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John Levy
Tibetan Buddhist Rites From The Monasteries Of Bhutan
Sub Rosa

A snaking frottage of long trumpets, sometimes kissing the sky, sometimes slithering out in the form of misshapen and unrefined drones, Tibetan Buddhist Rites…, recorded by London ethnomusicologist John Levy some 30 years ago, seems unwilled, internally ideal even when its exterior shapes look perverse. It's the test of great music that it comes to the ears with an aura compounded of surprise and inevitability. After two hours, it's difficult to think that there was a time before you started listening to it. This music has both a monumental quality and a strong sense of process and flux, like a sculpture made of plasma rather than stone or bronze.

And though the Four Noble Truths of Buddhism seek a release from suffering, there is a sharp, steely dissonance caught in the throat of each iridescent texture and pensive clatter of percussion. As outlined in this document's extensive liner notes, adorned with a plethora of edifying photographs, this sense of discordance will strike at Western ears particularly since, as almost a rule in India, the long trumpet raises the tonic drone by a near semitone, putting the other wind instruments unusually out of tune. The other immediate impact of this approach upon the uninitiated, perhaps offsetting or at least aiding the development of these at-times-grating drones, is a blossoming of singular, florid harmonies that ascend above the grumbling background events, as though weightless. Like this particular motif, the music often suggests the self-regulating accord of utopian community. A horde of hymnal voices (piping from the throats of 76 lamas and monks) merges with the earth-toned, grainy throb of a thick-set bass, perhaps indicating that humans are indelibly worldly and the world indelibly human. This position seems reinforced by cross-flute, cymbals and trumpets, never endeavoring to stand on their own, instead fashioning complements in each other and through their communion, finding shades and color more distinct and defined.

It's no surprise that the collection harbored on disc one was recorded at the Monastic College in the Tashicho Dzong in Thimphu (the capital of Bhutan); its large halls pick up the faintest of sounds, heightening the immediacy of the proceedings, as even the gay cooing and fluttering of pigeons form a constant background to the music. In light of Volume I, the second disc is an altogether more intimate, even minimal affair. Volume I having forged many of the work's melodies, motifs and themes, this second side gathers all of these somewhat loose strands together into equilibrium — a common ground, which is groundlessness.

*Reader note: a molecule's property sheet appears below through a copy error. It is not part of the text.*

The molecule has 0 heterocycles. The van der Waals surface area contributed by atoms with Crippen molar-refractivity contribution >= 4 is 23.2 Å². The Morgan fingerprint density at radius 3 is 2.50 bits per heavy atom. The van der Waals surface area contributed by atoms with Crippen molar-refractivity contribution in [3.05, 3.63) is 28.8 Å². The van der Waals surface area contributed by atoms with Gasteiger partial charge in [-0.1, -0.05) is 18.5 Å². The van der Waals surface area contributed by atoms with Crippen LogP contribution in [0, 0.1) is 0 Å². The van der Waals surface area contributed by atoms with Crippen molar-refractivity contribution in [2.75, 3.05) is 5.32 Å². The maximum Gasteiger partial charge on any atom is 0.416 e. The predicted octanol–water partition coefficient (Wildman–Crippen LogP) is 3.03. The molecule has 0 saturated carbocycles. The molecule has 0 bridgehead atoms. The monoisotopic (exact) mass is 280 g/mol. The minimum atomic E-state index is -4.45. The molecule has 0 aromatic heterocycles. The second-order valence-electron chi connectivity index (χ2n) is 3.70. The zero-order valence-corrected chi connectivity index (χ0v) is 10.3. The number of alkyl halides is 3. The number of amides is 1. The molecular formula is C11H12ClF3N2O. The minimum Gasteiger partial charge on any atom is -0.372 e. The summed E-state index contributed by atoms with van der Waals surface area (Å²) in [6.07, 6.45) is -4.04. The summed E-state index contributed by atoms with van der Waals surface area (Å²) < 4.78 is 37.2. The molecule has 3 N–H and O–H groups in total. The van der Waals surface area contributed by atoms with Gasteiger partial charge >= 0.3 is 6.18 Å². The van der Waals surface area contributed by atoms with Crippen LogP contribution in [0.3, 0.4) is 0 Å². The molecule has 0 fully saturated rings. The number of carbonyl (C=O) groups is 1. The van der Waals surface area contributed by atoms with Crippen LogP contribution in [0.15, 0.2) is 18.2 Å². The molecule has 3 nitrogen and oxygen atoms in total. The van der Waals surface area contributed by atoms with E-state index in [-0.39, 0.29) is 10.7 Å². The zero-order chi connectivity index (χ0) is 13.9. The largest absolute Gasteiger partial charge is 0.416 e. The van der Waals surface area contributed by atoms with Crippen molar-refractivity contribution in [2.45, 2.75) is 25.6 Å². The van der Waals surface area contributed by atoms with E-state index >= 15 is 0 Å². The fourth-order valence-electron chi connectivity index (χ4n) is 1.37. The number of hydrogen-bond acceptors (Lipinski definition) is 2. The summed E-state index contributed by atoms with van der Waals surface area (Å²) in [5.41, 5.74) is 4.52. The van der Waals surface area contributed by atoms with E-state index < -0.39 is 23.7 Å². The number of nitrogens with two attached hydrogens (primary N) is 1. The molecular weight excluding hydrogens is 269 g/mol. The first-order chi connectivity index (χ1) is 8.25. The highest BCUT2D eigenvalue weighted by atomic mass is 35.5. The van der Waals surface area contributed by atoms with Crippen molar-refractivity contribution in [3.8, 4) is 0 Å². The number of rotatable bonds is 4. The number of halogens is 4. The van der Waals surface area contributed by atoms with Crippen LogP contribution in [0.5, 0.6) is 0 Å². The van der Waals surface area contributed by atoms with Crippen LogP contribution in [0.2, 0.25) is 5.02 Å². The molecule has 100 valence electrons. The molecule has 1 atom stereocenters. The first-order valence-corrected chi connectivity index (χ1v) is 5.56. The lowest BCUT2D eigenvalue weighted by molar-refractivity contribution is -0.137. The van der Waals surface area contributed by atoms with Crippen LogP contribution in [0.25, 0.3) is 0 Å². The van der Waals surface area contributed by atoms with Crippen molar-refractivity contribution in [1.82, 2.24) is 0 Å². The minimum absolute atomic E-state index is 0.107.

Bass rumbles pound massively in the foreground, while other players spar and collide on their various reeds, or mesh into a curtain of controlled noise. Through it all, drums somehow convey a lightness of touch as well as steering energy. Players continue to unreel swift lines and linked strings of notes that very effectively ride the propulsive bounce of double-membrane frame drums. Pieces 3-6 are more laterally inclined, pursuing implications, seizing and investigating what's frayed or dislocated. The remaining moments are more overtly expressive, frictional and dramatic, favoring edgy textural blowing that modifies mood as much as direction. It's a situation in which players sound entirely at home, unobtrusively but actively engaged in tilting relationships, drawing other voices together or prompting them to move on.

These are all ways of impregnating the world with human purposes and concerns. Instruments or environments are no longer mere objects, spectacles to be stared at, but bodies that hold life itself — precious time, the everyday and the extraordinary, secret rites, rituals long forgotten, a child blowing through a weed.

by Max Schaefer

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